In the stark white gallery at Catriona Jeffries in Vancouver, built on the bones of an old marine metal factory, a crowd gathers to watch Speech! and Fight! (both 2022), a new two-part work by artist Janice Kerbel. First, Rachel Meyer appears, dancing through the space in a frenzy of panicked yet precise movements, choreographed by Kerbel in collaboration with Meyer through a series of graphic notations that evoke those of Merce Cunningham.
Then actor Colleen Wheeler delivers a speech, written by the artist. Playing with the speech as a typology, Kerbel references historical, Shakespearean, motivational, political and evangelical texts, but changes them so they are not overtly recognisable.
“I didn’t want the audience to stay with one particular phrase, but to feel the power of the words,” says the artist, who is British and based in London but was born in Toronto. She was shortlisted for the Turner Prize in 2015.
Certain phrases in the speech have a surprisingly moving resonance, in these times of bloodshedand plagues. “War is raging, hearts are broken, wealth flows in an avalanche of abundance,” Wheeler intones. “More than ever before destiny is not of our choosing.”
But just as one begins to feel a sense of narrative flow, it is deliberately interrupted by a nonsensical joke that feels less like a pandemic pep talk and more like Lewis Carroll. Lines reminiscent of speeches by Winston Churchill and mentions of “truth” and “facts” evoke our post-Trumpian (is it Trumpian or post Trumpian?) era, merging with toasts from weddings and funeral eulogies to create something that approaches a spoken tapestry of our current human condition.
The effect is rather like the Tower of Babel designed by artificial intelligence, yet rooted in an emotional truth that taps into the collective unconscious. The work evokes the zeitgeist of a time when we are digitally distracted yet desperate for meaning—when language is manipulated and controlled, and authentic content can be elusive.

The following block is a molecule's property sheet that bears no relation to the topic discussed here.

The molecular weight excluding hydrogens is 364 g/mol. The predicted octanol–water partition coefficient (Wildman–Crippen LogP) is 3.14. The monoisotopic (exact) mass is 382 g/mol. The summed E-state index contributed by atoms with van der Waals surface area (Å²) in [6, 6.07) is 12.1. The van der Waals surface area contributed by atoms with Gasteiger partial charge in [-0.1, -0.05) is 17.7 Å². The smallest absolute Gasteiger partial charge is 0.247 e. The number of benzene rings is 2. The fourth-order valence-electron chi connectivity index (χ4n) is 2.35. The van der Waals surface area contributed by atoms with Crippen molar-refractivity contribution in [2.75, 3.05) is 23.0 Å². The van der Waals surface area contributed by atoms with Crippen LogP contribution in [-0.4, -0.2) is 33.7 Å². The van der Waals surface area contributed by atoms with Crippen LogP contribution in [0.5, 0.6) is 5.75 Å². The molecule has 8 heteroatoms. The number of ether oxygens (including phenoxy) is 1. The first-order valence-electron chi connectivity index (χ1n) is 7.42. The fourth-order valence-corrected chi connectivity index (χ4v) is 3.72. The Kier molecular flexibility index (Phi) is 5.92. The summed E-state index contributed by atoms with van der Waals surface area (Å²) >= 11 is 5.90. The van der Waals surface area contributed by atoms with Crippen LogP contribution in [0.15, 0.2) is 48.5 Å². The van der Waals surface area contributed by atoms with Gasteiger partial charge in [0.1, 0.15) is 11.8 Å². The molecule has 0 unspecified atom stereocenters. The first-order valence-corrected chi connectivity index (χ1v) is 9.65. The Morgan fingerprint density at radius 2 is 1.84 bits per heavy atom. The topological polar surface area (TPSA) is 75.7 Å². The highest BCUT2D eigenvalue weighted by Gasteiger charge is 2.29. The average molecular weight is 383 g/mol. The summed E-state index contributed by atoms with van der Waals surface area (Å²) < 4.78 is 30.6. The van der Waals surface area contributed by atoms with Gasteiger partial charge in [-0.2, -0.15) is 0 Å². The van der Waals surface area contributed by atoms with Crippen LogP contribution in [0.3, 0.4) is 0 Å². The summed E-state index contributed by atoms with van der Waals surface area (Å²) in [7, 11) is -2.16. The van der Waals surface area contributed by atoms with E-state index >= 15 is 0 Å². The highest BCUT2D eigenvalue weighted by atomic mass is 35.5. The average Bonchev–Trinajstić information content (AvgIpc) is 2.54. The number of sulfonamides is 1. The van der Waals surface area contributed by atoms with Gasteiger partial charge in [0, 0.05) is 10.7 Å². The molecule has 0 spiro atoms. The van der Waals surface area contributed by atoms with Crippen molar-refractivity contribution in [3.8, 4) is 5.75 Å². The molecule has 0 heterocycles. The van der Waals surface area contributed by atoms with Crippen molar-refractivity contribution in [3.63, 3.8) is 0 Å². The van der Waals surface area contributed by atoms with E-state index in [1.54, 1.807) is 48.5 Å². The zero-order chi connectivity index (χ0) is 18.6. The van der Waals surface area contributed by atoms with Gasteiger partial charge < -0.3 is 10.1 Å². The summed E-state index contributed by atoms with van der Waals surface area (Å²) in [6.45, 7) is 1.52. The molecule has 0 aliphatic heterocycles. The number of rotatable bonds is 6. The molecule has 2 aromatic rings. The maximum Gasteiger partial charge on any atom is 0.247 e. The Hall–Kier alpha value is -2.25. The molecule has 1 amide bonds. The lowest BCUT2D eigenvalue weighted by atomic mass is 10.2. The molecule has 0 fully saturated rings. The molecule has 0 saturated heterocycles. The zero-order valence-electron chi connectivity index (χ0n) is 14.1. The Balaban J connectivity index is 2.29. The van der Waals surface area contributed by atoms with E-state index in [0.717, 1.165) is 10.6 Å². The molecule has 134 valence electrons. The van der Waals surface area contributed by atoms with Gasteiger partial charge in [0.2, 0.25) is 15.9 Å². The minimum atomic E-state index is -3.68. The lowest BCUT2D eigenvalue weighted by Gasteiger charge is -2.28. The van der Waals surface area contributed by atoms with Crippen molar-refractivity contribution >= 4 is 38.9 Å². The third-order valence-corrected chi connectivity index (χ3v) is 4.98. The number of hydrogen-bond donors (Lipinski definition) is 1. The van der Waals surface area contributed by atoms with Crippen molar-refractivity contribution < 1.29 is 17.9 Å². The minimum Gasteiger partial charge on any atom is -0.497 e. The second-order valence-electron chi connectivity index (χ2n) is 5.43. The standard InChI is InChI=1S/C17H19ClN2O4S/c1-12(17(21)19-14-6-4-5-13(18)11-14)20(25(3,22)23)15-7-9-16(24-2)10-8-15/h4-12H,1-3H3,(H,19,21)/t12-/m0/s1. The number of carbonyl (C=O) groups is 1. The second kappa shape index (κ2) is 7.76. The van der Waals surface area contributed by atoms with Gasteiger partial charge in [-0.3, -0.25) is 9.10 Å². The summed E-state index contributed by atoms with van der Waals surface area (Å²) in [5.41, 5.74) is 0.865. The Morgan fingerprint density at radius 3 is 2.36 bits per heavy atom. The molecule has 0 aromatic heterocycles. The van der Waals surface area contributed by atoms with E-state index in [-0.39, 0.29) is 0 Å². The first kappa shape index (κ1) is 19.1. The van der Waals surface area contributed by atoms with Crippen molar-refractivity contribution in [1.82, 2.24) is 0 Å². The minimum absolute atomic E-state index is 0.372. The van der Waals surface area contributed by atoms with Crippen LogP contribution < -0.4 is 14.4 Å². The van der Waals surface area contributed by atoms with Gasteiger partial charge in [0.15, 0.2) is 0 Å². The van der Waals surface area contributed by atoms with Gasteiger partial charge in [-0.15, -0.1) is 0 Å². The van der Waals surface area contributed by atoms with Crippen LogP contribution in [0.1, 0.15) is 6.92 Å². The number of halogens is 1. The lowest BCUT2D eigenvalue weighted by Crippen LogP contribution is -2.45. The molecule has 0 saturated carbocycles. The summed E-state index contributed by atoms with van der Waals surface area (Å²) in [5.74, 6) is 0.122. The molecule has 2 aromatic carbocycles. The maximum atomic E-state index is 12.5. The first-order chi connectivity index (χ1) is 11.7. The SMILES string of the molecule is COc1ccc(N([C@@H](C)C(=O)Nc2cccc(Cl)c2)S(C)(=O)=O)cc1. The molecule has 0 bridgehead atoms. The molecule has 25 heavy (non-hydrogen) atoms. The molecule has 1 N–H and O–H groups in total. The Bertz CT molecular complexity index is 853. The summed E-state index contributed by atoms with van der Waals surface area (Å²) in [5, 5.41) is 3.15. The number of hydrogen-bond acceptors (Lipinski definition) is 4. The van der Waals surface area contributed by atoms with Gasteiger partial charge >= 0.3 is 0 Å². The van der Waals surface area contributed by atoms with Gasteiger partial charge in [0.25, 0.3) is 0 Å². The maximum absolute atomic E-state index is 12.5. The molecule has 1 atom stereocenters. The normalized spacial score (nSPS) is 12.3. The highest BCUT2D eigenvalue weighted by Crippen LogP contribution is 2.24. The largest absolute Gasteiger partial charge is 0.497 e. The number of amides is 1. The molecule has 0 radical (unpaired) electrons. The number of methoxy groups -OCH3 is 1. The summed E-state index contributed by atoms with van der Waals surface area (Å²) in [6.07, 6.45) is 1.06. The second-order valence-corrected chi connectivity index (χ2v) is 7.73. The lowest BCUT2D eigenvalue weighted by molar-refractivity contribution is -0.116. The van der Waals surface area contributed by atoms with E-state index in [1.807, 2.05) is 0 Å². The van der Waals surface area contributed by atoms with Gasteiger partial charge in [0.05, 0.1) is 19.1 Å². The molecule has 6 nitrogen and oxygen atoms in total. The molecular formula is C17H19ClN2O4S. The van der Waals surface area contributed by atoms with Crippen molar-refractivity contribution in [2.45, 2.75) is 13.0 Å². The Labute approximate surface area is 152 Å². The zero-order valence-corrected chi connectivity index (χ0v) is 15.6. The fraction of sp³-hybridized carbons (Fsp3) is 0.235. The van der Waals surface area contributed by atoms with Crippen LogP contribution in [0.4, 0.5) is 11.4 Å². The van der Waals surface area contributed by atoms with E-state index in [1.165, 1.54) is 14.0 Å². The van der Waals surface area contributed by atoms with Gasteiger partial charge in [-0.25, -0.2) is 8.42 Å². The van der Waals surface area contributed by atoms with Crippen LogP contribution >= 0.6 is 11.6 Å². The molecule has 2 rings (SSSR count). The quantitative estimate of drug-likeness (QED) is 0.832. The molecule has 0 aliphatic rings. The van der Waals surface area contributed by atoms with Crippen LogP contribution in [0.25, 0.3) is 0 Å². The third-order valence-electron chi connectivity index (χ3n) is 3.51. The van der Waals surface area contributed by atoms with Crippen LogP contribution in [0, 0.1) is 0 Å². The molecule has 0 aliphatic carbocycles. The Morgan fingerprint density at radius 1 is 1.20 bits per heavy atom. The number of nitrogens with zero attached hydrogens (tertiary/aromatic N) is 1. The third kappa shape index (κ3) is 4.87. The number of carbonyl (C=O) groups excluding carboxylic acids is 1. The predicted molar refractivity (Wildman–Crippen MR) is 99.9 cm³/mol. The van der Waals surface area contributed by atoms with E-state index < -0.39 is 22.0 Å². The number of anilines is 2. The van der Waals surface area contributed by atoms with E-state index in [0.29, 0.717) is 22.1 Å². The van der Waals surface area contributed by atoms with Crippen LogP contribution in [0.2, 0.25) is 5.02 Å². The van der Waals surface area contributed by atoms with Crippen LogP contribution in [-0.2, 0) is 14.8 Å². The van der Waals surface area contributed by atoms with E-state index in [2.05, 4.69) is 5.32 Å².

“At first I thought I’d sit down and write a speech that was a composite,” Kerbel says, “but I wanted it to be less personal—as if there were a speech that was a composite of all speeches.” The result is something both contemporaneous and ahistorical, oddly personal yet universal.
Kerbel has worked with voice before—including in DOUG (2014), an opera of nine songs for six voices—and with movement in 2018’s Sink—a routine for 24 synchronized swimmers performed at the Western Baths Club in Glasgow. This is the first time she has combined both forms in one work, and to great effect.
Kerbel, who studied at Goldsmiths, says she has no background in performance, but her interest in it “came out of working with static objects that suggest performativity”. She adds, “At one point I thought, ‘If I’m already referring to performance why don’t I just do it.’”
Speech!Fight! was fine-tuned during a 2020 residency at the Amant Foundation in Italy and was “part of a long process” Kerbel says. She made a series of prior prints where “I wrote a fight for a number of people and all the actions are placed on a long sheet—a graphic score”. But the piece was “trapped in its form” and rendered “unperformable”, she says, akin to how her 1999 work Plans to Rob a Bank became unusable after it was revealed. Instead, the graphic fight score became a work in its own right, taking the form of eight prints shown in the 2018 Liverpool Biennial.
Another fight the artist originally choreographed for 11 people was “compressed into one body” in Fight!, Kerbel says, with Meyer “doing everything at once”. “We’re looking everywhere for some kind of way to communicate or speak,” she says. “I’m always trying to strip narrative away—and then put it back.”
Speech!Fight! is a kind of meta-narrative; an urgent device to recover meaning in a dangerous time.
- The final performance of Janice Kerbel’s Speech! Fight! is 25 June at 2pm at Catriona Jeffries, Vancouver.